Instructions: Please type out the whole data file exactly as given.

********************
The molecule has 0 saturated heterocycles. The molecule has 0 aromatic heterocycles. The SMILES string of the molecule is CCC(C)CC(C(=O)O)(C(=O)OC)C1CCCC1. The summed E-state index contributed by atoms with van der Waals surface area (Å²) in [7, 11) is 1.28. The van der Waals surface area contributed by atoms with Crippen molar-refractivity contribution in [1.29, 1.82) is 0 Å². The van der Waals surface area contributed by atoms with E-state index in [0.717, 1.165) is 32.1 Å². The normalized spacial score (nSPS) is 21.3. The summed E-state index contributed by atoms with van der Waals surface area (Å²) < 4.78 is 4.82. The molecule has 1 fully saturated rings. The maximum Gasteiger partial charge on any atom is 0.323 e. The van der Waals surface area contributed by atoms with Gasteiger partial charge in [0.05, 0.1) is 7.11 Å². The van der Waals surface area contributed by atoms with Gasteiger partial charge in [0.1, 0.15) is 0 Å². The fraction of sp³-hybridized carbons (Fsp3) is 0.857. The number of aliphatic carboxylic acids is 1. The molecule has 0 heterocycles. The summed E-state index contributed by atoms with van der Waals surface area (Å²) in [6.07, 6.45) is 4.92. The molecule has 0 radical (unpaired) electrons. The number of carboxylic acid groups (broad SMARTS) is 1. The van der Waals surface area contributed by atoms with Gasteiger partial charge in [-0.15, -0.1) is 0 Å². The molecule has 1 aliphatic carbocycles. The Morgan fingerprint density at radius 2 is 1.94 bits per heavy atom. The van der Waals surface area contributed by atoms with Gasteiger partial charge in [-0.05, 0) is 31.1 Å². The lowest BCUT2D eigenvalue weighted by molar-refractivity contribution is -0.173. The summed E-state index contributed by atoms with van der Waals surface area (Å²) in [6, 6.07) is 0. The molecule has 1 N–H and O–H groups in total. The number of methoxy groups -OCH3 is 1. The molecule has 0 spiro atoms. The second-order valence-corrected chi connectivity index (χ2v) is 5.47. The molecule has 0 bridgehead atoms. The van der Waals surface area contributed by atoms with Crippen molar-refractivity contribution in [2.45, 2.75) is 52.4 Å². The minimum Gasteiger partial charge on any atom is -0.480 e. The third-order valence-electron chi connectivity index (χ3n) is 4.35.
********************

The molecule has 0 saturated heterocycles. The molecule has 0 aromatic heterocycles. The SMILES string of the molecule is CCC(C)CC(C(=O)O)(C(=O)OC)C1CCCC1. The summed E-state index contributed by atoms with van der Waals surface area (Å²) in [7, 11) is 1.28. The van der Waals surface area contributed by atoms with Crippen molar-refractivity contribution in [1.29, 1.82) is 0 Å². The van der Waals surface area contributed by atoms with E-state index in [0.717, 1.165) is 32.1 Å². The normalized spacial score (nSPS) is 21.3. The summed E-state index contributed by atoms with van der Waals surface area (Å²) < 4.78 is 4.82. The molecule has 1 fully saturated rings. The maximum Gasteiger partial charge on any atom is 0.323 e. The van der Waals surface area contributed by atoms with Gasteiger partial charge in [0.05, 0.1) is 7.11 Å². The van der Waals surface area contributed by atoms with Gasteiger partial charge in [0.1, 0.15) is 0 Å². The fraction of sp³-hybridized carbons (Fsp3) is 0.857. The number of aliphatic carboxylic acids is 1. The molecule has 0 heterocycles. The summed E-state index contributed by atoms with van der Waals surface area (Å²) in [6.07, 6.45) is 4.92. The molecule has 0 radical (unpaired) electrons. The number of carboxylic acid groups (broad SMARTS) is 1. The van der Waals surface area contributed by atoms with Gasteiger partial charge in [-0.15, -0.1) is 0 Å². The molecule has 1 aliphatic carbocycles. The Morgan fingerprint density at radius 2 is 1.94 bits per heavy atom. The van der Waals surface area contributed by atoms with Gasteiger partial charge in [-0.05, 0) is 31.1 Å². The lowest BCUT2D eigenvalue weighted by molar-refractivity contribution is -0.173. The summed E-state index contributed by atoms with van der Waals surface area (Å²) in [6, 6.07) is 0. The molecule has 1 N–H and O–H groups in total. The number of methoxy groups -OCH3 is 1. The molecule has 0 spiro atoms. The second-order valence-corrected chi connectivity index (χ2v) is 5.47. The molecule has 0 bridgehead atoms. The van der Waals surface area contributed by atoms with Crippen molar-refractivity contribution in [2.45, 2.75) is 52.4 Å². The minimum Gasteiger partial charge on any atom is -0.480 e. The third-order valence-electron chi connectivity index (χ3n) is 4.35.